Wheat crops in Western Europe have coped relatively well with dry and sweltering conditions in the past month, keeping the region on course for a large harvest, analysts said.

In the European Union's top wheat producer France, where harvesting is in full flow, results so far indicated decent yields, albeit shy of very high potential during spring.

There was still the risk of damage to later-maturing wheat in the far north of France and in Germany, but recent rain had eased crop stress in Britain, the EU's No. 3 wheat producer.

"Spring crops have been way more affected than soft wheat," Jean-Sebastien Jacquet, analyst with Strategie Grains, said.

"As physiological maturity has been reached in many regions, the (wheat) production level is still satisfying," he said.

Market concerns about weather are increasingly focused on spring-planted maize (corn), and less on wheat, which is mostly a winter crop in the EU.

Strategie Grains, a consultancy, on Thursday lowered its EU soft wheat forecast for the second month in a row, shaving off 700,000 tonnes to put the crop at 140.9 million tonnes.

That was close to the EU's official forecast of 140 million tonnes, which would be down from a record 149 million in 2014 but still one of the biggest-ever EU crops.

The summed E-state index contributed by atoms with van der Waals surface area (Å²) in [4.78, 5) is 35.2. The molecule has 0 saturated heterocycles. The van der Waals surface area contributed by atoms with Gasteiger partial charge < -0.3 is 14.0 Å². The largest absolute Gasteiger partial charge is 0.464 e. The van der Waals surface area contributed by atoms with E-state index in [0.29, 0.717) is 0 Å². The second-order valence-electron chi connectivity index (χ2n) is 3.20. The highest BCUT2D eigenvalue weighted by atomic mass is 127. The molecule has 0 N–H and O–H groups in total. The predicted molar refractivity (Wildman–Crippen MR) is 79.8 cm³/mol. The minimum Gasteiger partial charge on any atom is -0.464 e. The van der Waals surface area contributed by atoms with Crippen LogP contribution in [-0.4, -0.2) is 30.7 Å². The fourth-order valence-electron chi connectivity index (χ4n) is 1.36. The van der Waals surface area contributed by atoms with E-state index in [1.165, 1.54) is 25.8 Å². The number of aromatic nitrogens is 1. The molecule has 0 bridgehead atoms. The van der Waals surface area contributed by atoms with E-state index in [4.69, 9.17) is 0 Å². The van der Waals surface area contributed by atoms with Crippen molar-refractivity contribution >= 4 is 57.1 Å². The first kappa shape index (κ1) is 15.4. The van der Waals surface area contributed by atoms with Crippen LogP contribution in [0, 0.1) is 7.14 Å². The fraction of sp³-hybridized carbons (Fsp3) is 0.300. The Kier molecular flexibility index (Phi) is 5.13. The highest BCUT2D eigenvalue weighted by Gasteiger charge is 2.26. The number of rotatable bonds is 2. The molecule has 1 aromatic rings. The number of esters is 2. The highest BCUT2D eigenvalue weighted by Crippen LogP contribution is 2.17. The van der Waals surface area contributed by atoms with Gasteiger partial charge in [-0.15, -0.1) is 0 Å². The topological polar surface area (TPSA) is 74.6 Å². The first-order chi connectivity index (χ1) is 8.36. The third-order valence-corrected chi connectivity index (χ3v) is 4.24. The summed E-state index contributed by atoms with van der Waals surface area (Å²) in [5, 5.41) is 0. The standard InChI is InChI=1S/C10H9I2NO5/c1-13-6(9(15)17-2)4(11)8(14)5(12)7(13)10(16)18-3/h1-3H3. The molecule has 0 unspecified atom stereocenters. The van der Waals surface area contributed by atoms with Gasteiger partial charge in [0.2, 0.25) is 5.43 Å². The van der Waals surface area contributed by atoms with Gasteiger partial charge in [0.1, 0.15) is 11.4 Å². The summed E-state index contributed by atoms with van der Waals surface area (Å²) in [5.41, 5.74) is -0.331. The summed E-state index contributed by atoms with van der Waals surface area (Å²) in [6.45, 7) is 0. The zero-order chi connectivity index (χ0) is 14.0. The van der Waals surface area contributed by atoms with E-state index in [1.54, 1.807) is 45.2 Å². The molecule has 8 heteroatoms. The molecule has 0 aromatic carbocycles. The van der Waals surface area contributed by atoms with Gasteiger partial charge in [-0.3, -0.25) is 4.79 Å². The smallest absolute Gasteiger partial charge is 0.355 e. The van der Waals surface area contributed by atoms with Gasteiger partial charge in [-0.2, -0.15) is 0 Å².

In France, harvesting was starting north of Paris and the market was waiting to see if the weather impact would be more severe there.

Some 38 percent of the crop had been cut by July 13, with field work just under way in Picardy, France's top wheat-growing region last year, farm office FranceAgriMer said on Friday, as hot and dry weather favoured a rapid harvest.

Traders and analysts reported good yields.

Consultancy ODA Group, which has been at the low end of trade estimates, said it increased its outlook this week by 300,000 tonnes to 36.7 million to reflect decent harvest yields.

It said quality indications were mostly positive, marking a recovery from last year's rain-affected results, with the notable exception of some disappointing protein readings.

Traders cited protein between 10.5 and 11.2 percent for much of the crop so far, which could force grain handlers to sort wheat to meet an 11 percent minimum often applied by millers.

In Britain, wheat has benefited in some areas from recent rains, analyst Jack Watts of the Agriculture and Horticulture Development Board said.

Watts said estimates for this year's UK wheat crop ranged from around 15.0 to 15.5 million tonnes, down on last season's 16.6 million but above the five-year average of 14.4 million.

The first wheat crops in Britain are normally cut before the end of July, but the bulk of the harvest is gathered in August and the first half of September.